Coconut oil is the edible oil extracted from the kernel or meat of a coconut. It has a high saturated fat content (over 80%), making it slow to oxidize and thus resistant to rancidification. The oil can last up to 6 months at room temperature without spoiling.

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The coconut tree belongs to the palm family, and its oil has been used for centuries as a staple ingredient in beauty products like moisturizers and soaps and as a treatment for burns, cuts, and wounds on the skin.

It’s important to note that while coconut oil has many anecdotal claims of efficacy as a health product, there is no scientific basis for these claims and the evidence is still unclear. Additionally, almost all the studies that have been done were on humans. Of course, coconut oil still has a variety of uses and is by no means harmful if consumed in moderation, but the widely toted health benefits may not be based on nutritional science.

Is Coconut Oil Good for Cats?

Most of us know the great benefits of using coconut oil on our hair and skin, and it can provide similar benefits for your cat too. Cats suffering from dry or flaky skin can benefit greatly from using coconut oil both topically and internally. Coconut oil can be used topically to assist with mange, which doesn’t do well in an oily environment, and can also be applied directly to flea bites and mild skin conditions. The great part is that your cat can lick themselves as usual and ingest the oil safely. Adding around half a teaspoon to your cat’s daily meal will also benefit their skin and coat.

Coconut oil contains medium-chain triglycerides (MCT), which are said to have antibacterial, antifungal, and anti-inflammatory properties. MCTs can also aid in your cat’s digestion and may provide relief from constipation and reduce the prevalence of hairballs.

Coconut oil contains essential fatty acids, including lauric acid, which provides extra energy and may have antimicrobial effects. Some believe these fatty acids may even slow down the progression of kidney dysfunction. Lauric acid may also help ward off and even kill fleas and ticks when used topically and is said to rid your cat of tapeworms and other parasites when ingested.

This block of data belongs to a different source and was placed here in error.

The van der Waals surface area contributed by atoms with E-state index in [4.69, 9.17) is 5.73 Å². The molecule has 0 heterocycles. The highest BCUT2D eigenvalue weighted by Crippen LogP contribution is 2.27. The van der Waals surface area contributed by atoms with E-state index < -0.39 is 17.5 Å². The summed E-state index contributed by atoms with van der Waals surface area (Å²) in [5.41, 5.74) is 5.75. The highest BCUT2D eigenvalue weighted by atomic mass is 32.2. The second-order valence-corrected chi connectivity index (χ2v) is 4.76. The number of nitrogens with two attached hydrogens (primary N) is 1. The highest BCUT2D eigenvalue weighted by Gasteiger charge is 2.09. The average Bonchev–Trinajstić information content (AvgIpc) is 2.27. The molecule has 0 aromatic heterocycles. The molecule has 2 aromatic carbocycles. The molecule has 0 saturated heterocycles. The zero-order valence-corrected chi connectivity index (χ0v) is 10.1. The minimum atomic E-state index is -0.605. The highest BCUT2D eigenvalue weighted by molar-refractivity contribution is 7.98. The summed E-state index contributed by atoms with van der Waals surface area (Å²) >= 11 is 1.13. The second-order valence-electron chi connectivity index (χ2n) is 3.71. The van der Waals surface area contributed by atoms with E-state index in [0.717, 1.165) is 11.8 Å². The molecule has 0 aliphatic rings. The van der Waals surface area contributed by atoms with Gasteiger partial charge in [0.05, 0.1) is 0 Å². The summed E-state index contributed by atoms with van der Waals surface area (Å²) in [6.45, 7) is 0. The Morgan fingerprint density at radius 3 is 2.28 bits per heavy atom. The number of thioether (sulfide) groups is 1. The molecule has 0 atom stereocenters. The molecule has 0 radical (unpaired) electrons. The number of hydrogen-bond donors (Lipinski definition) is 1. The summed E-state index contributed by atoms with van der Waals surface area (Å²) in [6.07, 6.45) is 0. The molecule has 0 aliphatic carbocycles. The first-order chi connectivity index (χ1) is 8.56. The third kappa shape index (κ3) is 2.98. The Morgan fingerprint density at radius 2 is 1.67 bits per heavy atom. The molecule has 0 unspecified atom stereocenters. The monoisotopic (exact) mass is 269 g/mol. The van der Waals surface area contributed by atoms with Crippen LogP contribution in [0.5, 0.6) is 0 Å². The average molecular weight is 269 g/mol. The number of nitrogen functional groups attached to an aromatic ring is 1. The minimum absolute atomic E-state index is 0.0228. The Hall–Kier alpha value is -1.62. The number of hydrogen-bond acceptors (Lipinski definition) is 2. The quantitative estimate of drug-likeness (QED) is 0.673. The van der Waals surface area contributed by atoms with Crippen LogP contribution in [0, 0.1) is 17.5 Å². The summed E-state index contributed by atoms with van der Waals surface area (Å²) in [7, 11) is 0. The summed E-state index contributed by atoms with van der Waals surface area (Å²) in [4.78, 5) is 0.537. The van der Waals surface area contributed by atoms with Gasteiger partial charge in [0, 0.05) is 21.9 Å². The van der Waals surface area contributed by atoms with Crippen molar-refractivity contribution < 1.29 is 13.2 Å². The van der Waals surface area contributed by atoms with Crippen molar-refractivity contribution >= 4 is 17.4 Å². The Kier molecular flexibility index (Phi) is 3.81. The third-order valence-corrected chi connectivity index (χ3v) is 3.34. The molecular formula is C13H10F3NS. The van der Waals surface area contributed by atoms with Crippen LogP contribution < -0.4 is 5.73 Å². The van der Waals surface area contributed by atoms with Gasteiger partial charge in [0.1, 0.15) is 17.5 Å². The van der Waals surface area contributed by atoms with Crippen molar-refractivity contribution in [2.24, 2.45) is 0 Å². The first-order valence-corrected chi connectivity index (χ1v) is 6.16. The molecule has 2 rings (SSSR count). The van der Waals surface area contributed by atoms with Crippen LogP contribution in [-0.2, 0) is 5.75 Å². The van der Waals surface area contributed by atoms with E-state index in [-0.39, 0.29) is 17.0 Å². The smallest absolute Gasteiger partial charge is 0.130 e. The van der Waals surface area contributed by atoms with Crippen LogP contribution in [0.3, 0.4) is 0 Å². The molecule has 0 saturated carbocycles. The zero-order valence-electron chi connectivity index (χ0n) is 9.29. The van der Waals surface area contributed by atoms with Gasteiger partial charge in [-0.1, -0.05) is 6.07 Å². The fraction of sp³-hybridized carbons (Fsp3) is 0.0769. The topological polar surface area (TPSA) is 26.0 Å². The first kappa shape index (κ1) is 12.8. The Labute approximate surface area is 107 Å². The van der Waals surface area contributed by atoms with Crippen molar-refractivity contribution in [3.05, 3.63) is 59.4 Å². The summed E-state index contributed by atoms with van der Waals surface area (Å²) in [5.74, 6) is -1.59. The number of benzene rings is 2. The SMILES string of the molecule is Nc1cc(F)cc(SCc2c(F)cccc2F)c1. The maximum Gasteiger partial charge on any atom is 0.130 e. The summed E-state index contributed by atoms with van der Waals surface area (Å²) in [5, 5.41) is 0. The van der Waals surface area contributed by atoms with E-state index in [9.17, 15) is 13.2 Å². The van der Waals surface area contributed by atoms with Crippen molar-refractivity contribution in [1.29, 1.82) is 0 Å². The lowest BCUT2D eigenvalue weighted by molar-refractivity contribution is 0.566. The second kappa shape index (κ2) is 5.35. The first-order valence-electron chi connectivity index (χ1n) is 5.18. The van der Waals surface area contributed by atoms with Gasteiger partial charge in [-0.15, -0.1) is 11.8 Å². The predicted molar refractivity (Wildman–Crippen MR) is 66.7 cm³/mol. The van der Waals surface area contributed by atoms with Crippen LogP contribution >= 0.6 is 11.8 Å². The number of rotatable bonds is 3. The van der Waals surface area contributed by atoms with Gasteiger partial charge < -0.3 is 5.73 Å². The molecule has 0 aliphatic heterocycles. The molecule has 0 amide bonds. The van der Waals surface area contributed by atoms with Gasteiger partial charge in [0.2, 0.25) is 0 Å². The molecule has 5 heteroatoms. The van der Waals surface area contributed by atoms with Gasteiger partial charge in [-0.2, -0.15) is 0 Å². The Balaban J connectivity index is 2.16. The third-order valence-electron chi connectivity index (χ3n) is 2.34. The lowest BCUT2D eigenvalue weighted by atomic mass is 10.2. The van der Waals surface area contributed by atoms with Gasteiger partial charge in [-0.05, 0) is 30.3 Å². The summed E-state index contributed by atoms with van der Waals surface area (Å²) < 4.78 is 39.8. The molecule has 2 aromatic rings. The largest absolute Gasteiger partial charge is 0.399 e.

Remember, none of these benefits have been substantiated by scientific study, and all are the result of anecdotal observation. That being said, coconut oil is non-toxic, and it is definitely worth a try if your cat is suffering from any of the above conditions.

Image Credit: Ekaterina Kolomeets, Shutterstock

Is Coconut Oil Bad for Cats?

While coconut oil is non-toxic, there are still a few things to be aware of before giving it to your cat, and although there are several potential benefits, these are not backed up by science for the most part.

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If you decide to give coconut oil to your cat, it should always be given in moderation. Coconut oil is high in both calories and fat, and when given in excess, it can quickly lead to your cat getting overweight. We recommend using coconut oil in small amounts and adding it gradually into your cat’s diet. Excessive use has also been said to cause vomiting, diarrhea, and digestive issues in some cats.

There are a few different varieties of coconut oil on the market, and no matter how you want to give it to your cat, be sure to find unrefined or virgin coconut oil. Refined coconut oil may not have potential benefits and may even do more harm than good. Some coconut oils are odorless and have the coconut taste and smell largely removed. While some cats may prefer this, there may be fewer benefits with these varieties.

Is Coconut Oil Safe for Cats?

The question of how much oil to give your cat is difficult to answer, as it depends largely on your cat’s weight and size, their activity levels, and whether they have any underlying liver or kidney issues. However, if you have an active cat with healthy body weight, we recommend around half a teaspoon mixed with their food daily. This should provide them with potential benefits without the risk of gaining excess weight.

Coconut Oil Alternatives for Cats

If your cat won’t eat coconut oil or you are concerned about the extra calories, there are safe and healthy alternatives. Fish oil is a great substitute and contains highly beneficial omega-3 fatty acids, and your cat will love the taste. For topical use, olive oil is a great substitute, although it does not have the same anti-inflammatory effects as coconut oil.

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Conclusion: Can Cats Eat Coconut Oil

Coconut oil is non-toxic and has a long list of potential benefits to provide your feline. But remember that most of these benefits are anecdotal and not backed up by science, so it should not replace advice or recommendation given to you by your vet. The main concern with feeding your cat coconut oil is the extra fat and calories, so when given in moderation, coconut oil is a safe and potentially healthy addition to your cat’s diet.